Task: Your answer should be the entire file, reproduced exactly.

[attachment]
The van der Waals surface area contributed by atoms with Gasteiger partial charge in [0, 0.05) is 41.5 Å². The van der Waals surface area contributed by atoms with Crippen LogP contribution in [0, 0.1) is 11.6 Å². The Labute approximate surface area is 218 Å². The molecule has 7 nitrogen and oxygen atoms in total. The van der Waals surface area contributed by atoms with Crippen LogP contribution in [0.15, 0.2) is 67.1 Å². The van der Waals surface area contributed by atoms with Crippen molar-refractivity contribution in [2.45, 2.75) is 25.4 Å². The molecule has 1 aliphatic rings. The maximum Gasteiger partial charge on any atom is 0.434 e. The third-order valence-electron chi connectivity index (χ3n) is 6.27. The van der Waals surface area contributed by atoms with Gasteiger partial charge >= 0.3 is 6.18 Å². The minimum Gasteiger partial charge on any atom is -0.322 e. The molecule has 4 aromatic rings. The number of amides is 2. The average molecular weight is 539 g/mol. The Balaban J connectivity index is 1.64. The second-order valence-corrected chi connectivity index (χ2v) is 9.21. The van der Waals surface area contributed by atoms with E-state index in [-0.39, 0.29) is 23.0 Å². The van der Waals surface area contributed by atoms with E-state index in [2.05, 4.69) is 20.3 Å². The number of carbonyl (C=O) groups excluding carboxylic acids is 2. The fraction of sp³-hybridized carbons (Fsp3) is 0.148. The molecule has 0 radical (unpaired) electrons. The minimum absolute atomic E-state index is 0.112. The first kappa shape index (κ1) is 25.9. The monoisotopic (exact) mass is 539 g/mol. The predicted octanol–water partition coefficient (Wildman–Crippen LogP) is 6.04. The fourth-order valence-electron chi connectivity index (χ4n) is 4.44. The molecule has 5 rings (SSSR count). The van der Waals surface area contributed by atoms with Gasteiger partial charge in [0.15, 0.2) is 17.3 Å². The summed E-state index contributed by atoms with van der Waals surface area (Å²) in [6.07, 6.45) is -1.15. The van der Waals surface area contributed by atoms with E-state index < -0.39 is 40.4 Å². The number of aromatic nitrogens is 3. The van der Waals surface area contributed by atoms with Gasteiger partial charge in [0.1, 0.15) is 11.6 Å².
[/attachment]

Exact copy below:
The van der Waals surface area contributed by atoms with Gasteiger partial charge in [0, 0.05) is 41.5 Å². The van der Waals surface area contributed by atoms with Crippen LogP contribution in [0, 0.1) is 11.6 Å². The Labute approximate surface area is 218 Å². The molecule has 7 nitrogen and oxygen atoms in total. The van der Waals surface area contributed by atoms with Crippen LogP contribution in [0.15, 0.2) is 67.1 Å². The van der Waals surface area contributed by atoms with Crippen molar-refractivity contribution in [2.45, 2.75) is 25.4 Å². The molecule has 1 aliphatic rings. The maximum Gasteiger partial charge on any atom is 0.434 e. The third-order valence-electron chi connectivity index (χ3n) is 6.27. The van der Waals surface area contributed by atoms with Gasteiger partial charge >= 0.3 is 6.18 Å². The minimum Gasteiger partial charge on any atom is -0.322 e. The molecule has 4 aromatic rings. The number of amides is 2. The average molecular weight is 539 g/mol. The Balaban J connectivity index is 1.64. The second-order valence-corrected chi connectivity index (χ2v) is 9.21. The van der Waals surface area contributed by atoms with E-state index in [-0.39, 0.29) is 23.0 Å². The van der Waals surface area contributed by atoms with E-state index in [2.05, 4.69) is 20.3 Å². The number of carbonyl (C=O) groups excluding carboxylic acids is 2. The fraction of sp³-hybridized carbons (Fsp3) is 0.148. The molecule has 0 radical (unpaired) electrons. The minimum absolute atomic E-state index is 0.112. The first kappa shape index (κ1) is 25.9. The monoisotopic (exact) mass is 539 g/mol. The predicted octanol–water partition coefficient (Wildman–Crippen LogP) is 6.04. The fourth-order valence-electron chi connectivity index (χ4n) is 4.44. The molecule has 5 rings (SSSR count). The van der Waals surface area contributed by atoms with Gasteiger partial charge in [0.15, 0.2) is 17.3 Å². The summed E-state index contributed by atoms with van der Waals surface area (Å²) in [6.07, 6.45) is -1.15. The van der Waals surface area contributed by atoms with E-state index < -0.39 is 40.4 Å². The number of aromatic nitrogens is 3. The van der Waals surface area contributed by atoms with Gasteiger partial charge in [0.1, 0.15) is 11.6 Å².